The finale of Vinyl affirms what co-showrunner/chief writer Terence Winter’s departure before the show’s (ill-advised) second season last week intimated: HBO’s newest drama has truly been an aberration. It’s likely that there were too many cooks in the kitchen — as Winter’s friend and Sopranos creator David Chase speculated in an interview last week — and the indulgent, cluttered finale bears this impression.

There is more of tension and palpable excitement in this episode, which basically focuses on Richie’s road to accidental success, behind a hit record by proto-disco group Indigo and a bit of partially staged controversy during the Nasty Bitz’s opening stint for the New York Dolls. But it’s also full of useless extra complications. The worst offender was Kip’s (James Jagger) overdose before the show — inspired by last episode’s awkward threesome and counteracted by Richie’s coke to the veins. But there are numerous other groan-worthy touches. After all, the episode culminates with Richie encouraging the members of the Nasty Bitz show afterparty — including Robert Goulet (Matt Bogart), incongruously — to spray paint the American Century/Alibi offices as a sign of commitment to their new, “fucked up kids” direction.

The whole episode, and this scene, serve as nested microcosms of the entire series. They offer a prismatic image of the music industry at a time when multiple genres were changing, new ones were being invented, and no one except a few visionaries predicted where it was going. Richie is supposed to be one of these, as the spray-paint scene evidences even more cartoonishly. As always, the episode wears the blueprints for the impression it wants to create on its sleeve. It seems foisted upon us, rather than deserved.

The first two elements that work best are the moments when Winter (who wrote this episode) and veteran Sopranos and Boardwalk Empire director Allen Coulter stick to what they know best: gangster narratives. Mob boss Corrado Galasso (Armen Garo) really comes into his brutal own in this episode, especially when threatening Zak (Ray Romano) for both betraying Richie and then, seemingly, for informing on his crooked chop-shop operation. It’s always felt strange that Vinyl is hung up on textbook mob stuff: awkwardly grafted onto the rest of the show’s music-historical narrative. But dramatically, the show’s creators can accommodate these scenes better, especially with some of their best side actors on it (Paul Ben-Victor as Maury is truly excellent).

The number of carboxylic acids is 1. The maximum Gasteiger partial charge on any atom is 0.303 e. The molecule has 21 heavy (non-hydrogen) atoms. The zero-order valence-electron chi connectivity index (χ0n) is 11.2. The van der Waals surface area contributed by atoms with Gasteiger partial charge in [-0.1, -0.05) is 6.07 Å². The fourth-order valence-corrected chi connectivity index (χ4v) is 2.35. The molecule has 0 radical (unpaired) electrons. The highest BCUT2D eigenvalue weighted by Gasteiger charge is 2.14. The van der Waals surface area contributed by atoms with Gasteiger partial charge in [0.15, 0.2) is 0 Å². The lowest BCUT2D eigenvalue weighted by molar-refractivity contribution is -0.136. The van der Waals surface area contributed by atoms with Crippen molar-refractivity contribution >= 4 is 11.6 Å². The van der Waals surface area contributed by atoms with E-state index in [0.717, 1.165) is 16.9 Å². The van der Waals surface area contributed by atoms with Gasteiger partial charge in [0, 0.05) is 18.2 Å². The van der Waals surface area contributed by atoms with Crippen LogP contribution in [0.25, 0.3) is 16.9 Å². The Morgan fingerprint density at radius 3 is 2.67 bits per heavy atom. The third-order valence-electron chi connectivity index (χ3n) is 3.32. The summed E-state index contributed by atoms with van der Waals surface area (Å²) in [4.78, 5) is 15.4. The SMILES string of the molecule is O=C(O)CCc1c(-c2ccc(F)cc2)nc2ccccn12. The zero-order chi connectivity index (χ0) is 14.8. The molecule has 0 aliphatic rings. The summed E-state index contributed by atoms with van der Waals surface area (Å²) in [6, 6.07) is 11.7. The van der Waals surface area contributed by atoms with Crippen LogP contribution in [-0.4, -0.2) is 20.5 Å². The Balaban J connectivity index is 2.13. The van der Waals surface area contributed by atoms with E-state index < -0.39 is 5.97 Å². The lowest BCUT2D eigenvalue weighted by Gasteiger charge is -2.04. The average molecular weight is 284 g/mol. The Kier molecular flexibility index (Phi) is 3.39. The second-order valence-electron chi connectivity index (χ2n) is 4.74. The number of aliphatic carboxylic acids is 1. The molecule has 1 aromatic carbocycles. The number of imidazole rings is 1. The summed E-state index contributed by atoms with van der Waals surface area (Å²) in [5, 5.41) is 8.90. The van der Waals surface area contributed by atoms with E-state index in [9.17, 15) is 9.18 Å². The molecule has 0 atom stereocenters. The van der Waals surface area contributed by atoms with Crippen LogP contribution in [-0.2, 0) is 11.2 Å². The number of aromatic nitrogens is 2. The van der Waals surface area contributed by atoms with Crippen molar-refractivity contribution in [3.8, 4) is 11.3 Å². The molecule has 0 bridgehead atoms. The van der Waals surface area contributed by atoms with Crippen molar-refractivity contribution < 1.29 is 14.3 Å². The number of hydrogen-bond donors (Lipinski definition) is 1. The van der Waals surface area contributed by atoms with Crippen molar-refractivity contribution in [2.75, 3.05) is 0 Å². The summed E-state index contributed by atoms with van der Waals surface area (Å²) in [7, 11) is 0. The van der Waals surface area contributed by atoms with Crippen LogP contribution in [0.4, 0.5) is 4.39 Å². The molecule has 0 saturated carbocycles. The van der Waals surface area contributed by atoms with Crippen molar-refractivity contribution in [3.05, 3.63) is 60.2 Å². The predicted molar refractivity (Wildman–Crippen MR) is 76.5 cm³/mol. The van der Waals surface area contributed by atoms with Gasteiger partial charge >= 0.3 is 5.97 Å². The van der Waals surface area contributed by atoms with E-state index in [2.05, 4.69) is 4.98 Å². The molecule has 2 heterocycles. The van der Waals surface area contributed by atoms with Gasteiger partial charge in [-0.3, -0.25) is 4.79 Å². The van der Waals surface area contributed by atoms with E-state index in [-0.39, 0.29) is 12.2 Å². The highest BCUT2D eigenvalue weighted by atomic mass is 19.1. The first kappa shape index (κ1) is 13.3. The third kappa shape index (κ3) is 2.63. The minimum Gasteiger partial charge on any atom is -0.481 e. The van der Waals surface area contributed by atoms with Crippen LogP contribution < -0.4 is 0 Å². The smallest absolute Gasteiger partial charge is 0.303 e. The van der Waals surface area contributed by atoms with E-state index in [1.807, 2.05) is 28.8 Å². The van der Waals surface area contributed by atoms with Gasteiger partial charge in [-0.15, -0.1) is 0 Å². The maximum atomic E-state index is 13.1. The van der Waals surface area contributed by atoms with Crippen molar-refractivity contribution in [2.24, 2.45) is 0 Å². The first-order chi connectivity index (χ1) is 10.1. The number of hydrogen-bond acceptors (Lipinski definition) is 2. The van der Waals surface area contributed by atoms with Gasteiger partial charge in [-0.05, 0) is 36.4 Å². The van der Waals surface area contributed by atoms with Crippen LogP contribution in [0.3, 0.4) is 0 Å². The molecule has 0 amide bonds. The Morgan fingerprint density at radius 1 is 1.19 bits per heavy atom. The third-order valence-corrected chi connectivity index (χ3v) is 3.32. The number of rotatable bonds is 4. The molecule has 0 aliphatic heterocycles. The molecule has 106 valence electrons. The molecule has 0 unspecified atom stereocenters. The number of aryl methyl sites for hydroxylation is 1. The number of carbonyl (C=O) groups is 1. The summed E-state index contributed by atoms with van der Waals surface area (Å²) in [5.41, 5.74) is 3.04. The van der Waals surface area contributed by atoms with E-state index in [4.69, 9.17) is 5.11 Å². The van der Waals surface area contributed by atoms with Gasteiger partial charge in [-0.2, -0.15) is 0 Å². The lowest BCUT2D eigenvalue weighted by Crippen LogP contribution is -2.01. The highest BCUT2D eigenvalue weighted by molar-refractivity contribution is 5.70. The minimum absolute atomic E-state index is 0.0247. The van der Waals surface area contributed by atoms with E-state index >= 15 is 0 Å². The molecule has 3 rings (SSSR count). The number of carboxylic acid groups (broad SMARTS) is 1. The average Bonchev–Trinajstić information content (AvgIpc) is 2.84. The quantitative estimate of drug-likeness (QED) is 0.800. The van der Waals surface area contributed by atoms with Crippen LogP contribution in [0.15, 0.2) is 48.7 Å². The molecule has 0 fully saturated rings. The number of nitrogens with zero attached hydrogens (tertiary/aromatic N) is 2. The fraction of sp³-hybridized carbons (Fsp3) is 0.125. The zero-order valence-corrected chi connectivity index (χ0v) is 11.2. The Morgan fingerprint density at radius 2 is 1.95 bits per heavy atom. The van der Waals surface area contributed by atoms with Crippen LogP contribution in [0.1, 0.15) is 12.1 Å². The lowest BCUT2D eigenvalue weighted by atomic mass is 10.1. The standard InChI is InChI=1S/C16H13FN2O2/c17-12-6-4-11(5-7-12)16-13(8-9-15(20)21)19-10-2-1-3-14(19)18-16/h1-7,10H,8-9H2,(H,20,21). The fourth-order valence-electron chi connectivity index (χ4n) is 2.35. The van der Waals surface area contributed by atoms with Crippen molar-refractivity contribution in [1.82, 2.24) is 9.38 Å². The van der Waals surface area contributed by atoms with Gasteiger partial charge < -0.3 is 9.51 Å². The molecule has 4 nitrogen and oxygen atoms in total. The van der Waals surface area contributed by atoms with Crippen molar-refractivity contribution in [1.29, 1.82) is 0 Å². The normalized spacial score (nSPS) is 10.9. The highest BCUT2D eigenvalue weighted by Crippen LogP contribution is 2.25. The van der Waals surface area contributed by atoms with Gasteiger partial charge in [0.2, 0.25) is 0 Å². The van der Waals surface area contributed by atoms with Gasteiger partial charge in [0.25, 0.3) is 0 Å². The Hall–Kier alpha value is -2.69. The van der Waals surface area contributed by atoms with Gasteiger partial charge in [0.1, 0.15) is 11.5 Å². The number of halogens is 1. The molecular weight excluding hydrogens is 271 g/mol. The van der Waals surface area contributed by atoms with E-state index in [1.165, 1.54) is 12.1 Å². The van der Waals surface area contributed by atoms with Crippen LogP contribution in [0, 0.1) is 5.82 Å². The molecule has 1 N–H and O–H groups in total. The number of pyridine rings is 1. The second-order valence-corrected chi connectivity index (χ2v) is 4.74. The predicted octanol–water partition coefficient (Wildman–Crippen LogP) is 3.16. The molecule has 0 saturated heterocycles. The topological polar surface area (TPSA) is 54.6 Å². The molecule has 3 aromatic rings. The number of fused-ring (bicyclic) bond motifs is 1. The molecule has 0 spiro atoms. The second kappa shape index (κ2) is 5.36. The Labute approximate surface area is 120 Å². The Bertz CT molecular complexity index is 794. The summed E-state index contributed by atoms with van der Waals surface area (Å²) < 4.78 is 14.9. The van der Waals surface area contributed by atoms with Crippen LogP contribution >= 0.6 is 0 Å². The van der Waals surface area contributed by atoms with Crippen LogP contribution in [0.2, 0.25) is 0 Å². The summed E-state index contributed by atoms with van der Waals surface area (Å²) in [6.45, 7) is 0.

The second enjoyable part of Episode 10: the Nile Rodgers-produced fake Indigo song. It’s catchy, and the montage of Jorge (Christian Navarro) and Clark (Jack Quaid) hawking the album at basement clubs is delightful. Hopefully, Season 2 will explore the beginnings of disco and hip-hop more comprehensively.

What’s most noticeable and comical here, however, is that Devon (Olivia Wilde) doesn’t appear in a single frame of the show’s last episode. She seems to have been cut out of Richie’s life entirely, in the interest of focusing on reviving his business, and staying out of jail. Still, it’s a pathetic and revelatory gesture to end the season on, after Devon’s storyline was never given the emphasis it deserved — in the interest of trying to build sympathy and a “visionary” image for Richie. In the end, the Betty Draper model for Wilde’s character fit better than expcted.

So the self-parodying macho, less-than-tasteful Vinyl comes to a confused and inauspicious end. And now, its future is less than certain, after the mind that seemed to be behind most of it — Winter — has made hastily for the exits. Until 2017 or ‘18, then. Long live co-creator Mick Jagger’s comic-book version of what pop music was in the 1970s.